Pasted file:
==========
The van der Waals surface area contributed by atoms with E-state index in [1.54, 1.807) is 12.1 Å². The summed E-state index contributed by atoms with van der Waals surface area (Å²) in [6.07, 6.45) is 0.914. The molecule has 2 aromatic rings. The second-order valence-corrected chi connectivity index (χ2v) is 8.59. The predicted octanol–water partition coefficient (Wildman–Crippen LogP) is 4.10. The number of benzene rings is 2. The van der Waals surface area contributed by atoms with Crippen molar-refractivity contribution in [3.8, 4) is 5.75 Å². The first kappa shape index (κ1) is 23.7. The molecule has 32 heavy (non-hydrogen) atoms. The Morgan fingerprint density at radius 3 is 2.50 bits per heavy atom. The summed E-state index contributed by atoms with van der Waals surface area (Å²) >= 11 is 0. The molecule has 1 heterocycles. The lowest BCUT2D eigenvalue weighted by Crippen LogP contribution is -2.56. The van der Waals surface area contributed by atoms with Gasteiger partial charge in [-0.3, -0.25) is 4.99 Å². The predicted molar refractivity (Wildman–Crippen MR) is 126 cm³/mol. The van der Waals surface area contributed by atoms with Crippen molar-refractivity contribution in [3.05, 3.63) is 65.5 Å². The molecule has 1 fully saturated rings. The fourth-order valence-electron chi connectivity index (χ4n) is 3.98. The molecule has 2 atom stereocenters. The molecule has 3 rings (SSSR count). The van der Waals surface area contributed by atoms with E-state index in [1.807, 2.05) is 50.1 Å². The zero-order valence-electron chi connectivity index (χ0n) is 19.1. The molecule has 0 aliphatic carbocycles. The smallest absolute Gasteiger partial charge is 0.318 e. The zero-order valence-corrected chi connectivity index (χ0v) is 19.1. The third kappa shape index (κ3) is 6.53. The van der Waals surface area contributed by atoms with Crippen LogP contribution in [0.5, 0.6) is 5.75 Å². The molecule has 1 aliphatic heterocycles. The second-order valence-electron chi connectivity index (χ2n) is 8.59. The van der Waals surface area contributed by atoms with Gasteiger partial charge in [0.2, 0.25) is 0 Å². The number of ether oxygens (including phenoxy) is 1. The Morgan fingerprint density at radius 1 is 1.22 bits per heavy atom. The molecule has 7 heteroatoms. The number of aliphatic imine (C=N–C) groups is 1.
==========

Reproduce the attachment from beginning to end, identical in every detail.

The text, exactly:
The van der Waals surface area contributed by atoms with E-state index in [1.54, 1.807) is 12.1 Å². The summed E-state index contributed by atoms with van der Waals surface area (Å²) in [6.07, 6.45) is 0.914. The molecule has 2 aromatic rings. The second-order valence-corrected chi connectivity index (χ2v) is 8.59. The predicted octanol–water partition coefficient (Wildman–Crippen LogP) is 4.10. The number of benzene rings is 2. The van der Waals surface area contributed by atoms with Crippen molar-refractivity contribution in [3.8, 4) is 5.75 Å². The first kappa shape index (κ1) is 23.7. The molecule has 32 heavy (non-hydrogen) atoms. The Morgan fingerprint density at radius 3 is 2.50 bits per heavy atom. The summed E-state index contributed by atoms with van der Waals surface area (Å²) >= 11 is 0. The molecule has 1 heterocycles. The lowest BCUT2D eigenvalue weighted by Crippen LogP contribution is -2.56. The van der Waals surface area contributed by atoms with Gasteiger partial charge in [-0.3, -0.25) is 4.99 Å². The predicted molar refractivity (Wildman–Crippen MR) is 126 cm³/mol. The van der Waals surface area contributed by atoms with Crippen molar-refractivity contribution in [3.05, 3.63) is 65.5 Å². The molecule has 1 fully saturated rings. The fourth-order valence-electron chi connectivity index (χ4n) is 3.98. The molecule has 2 atom stereocenters. The molecule has 3 rings (SSSR count). The van der Waals surface area contributed by atoms with E-state index in [1.807, 2.05) is 50.1 Å². The zero-order valence-electron chi connectivity index (χ0n) is 19.1. The molecule has 0 aliphatic carbocycles. The smallest absolute Gasteiger partial charge is 0.318 e. The zero-order valence-corrected chi connectivity index (χ0v) is 19.1. The third kappa shape index (κ3) is 6.53. The van der Waals surface area contributed by atoms with Crippen LogP contribution in [0.5, 0.6) is 5.75 Å². The molecule has 1 aliphatic heterocycles. The second-order valence-electron chi connectivity index (χ2n) is 8.59. The van der Waals surface area contributed by atoms with Gasteiger partial charge in [0.2, 0.25) is 0 Å². The number of ether oxygens (including phenoxy) is 1. The Morgan fingerprint density at radius 1 is 1.22 bits per heavy atom. The molecule has 7 heteroatoms. The number of aliphatic imine (C=N–C) groups is 1.